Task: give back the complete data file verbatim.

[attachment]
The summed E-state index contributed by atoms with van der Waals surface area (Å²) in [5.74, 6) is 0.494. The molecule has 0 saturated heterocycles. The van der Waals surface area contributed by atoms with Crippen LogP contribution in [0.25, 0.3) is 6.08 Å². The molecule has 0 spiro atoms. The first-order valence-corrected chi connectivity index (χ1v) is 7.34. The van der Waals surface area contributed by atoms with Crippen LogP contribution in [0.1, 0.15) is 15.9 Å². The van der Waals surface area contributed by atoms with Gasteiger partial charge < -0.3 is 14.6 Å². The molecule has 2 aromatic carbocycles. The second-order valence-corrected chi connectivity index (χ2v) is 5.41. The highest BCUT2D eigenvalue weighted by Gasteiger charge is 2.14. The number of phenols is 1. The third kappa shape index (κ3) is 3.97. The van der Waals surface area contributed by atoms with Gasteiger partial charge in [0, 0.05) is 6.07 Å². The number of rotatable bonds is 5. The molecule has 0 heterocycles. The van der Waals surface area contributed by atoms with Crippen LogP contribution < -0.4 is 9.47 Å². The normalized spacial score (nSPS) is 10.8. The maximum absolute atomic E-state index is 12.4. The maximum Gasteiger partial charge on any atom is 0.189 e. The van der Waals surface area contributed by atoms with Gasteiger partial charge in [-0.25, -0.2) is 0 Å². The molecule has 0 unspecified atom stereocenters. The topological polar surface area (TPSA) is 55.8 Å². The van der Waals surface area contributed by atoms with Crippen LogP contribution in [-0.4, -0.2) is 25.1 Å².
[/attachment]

The summed E-state index contributed by atoms with van der Waals surface area (Å²) in [5.74, 6) is 0.494. The molecule has 0 saturated heterocycles. The van der Waals surface area contributed by atoms with Crippen LogP contribution in [0.25, 0.3) is 6.08 Å². The molecule has 0 spiro atoms. The first-order valence-corrected chi connectivity index (χ1v) is 7.34. The van der Waals surface area contributed by atoms with Crippen LogP contribution in [0.1, 0.15) is 15.9 Å². The van der Waals surface area contributed by atoms with Gasteiger partial charge < -0.3 is 14.6 Å². The molecule has 2 aromatic carbocycles. The second-order valence-corrected chi connectivity index (χ2v) is 5.41. The highest BCUT2D eigenvalue weighted by Gasteiger charge is 2.14. The number of phenols is 1. The third kappa shape index (κ3) is 3.97. The van der Waals surface area contributed by atoms with Gasteiger partial charge in [0, 0.05) is 6.07 Å². The number of rotatable bonds is 5. The molecule has 0 heterocycles. The van der Waals surface area contributed by atoms with Crippen LogP contribution < -0.4 is 9.47 Å². The normalized spacial score (nSPS) is 10.8. The maximum absolute atomic E-state index is 12.4. The maximum Gasteiger partial charge on any atom is 0.189 e. The van der Waals surface area contributed by atoms with Gasteiger partial charge in [-0.25, -0.2) is 0 Å². The molecule has 0 unspecified atom stereocenters. The topological polar surface area (TPSA) is 55.8 Å². The van der Waals surface area contributed by atoms with Crippen LogP contribution in [-0.4, -0.2) is 25.1 Å².